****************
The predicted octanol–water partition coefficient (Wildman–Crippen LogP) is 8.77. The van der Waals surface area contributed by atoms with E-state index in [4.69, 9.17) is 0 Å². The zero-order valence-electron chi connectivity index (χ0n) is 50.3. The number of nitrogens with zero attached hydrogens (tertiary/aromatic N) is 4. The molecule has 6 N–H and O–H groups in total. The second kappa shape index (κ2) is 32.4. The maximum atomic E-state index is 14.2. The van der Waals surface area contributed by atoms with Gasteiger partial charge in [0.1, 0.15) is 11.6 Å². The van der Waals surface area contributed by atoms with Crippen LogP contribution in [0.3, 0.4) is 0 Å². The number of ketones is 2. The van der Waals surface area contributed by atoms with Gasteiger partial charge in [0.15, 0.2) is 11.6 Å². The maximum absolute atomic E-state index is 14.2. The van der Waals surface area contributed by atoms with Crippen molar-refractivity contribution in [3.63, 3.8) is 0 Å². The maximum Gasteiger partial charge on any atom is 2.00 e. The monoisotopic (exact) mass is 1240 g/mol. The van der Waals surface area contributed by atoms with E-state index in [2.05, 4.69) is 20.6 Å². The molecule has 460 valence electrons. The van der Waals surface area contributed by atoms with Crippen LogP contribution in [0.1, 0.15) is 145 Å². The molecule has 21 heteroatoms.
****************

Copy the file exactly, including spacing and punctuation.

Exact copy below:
The predicted octanol–water partition coefficient (Wildman–Crippen LogP) is 8.77. The van der Waals surface area contributed by atoms with E-state index in [4.69, 9.17) is 0 Å². The zero-order valence-electron chi connectivity index (χ0n) is 50.3. The number of nitrogens with zero attached hydrogens (tertiary/aromatic N) is 4. The molecule has 6 N–H and O–H groups in total. The second kappa shape index (κ2) is 32.4. The maximum atomic E-state index is 14.2. The van der Waals surface area contributed by atoms with Gasteiger partial charge in [0.1, 0.15) is 11.6 Å². The van der Waals surface area contributed by atoms with Crippen LogP contribution in [0.3, 0.4) is 0 Å². The number of ketones is 2. The van der Waals surface area contributed by atoms with Gasteiger partial charge in [0.15, 0.2) is 11.6 Å². The maximum absolute atomic E-state index is 14.2. The van der Waals surface area contributed by atoms with Crippen molar-refractivity contribution in [3.63, 3.8) is 0 Å². The maximum Gasteiger partial charge on any atom is 2.00 e. The monoisotopic (exact) mass is 1240 g/mol. The van der Waals surface area contributed by atoms with E-state index in [2.05, 4.69) is 20.6 Å². The molecule has 460 valence electrons. The van der Waals surface area contributed by atoms with Crippen LogP contribution in [0.1, 0.15) is 145 Å². The molecule has 21 heteroatoms.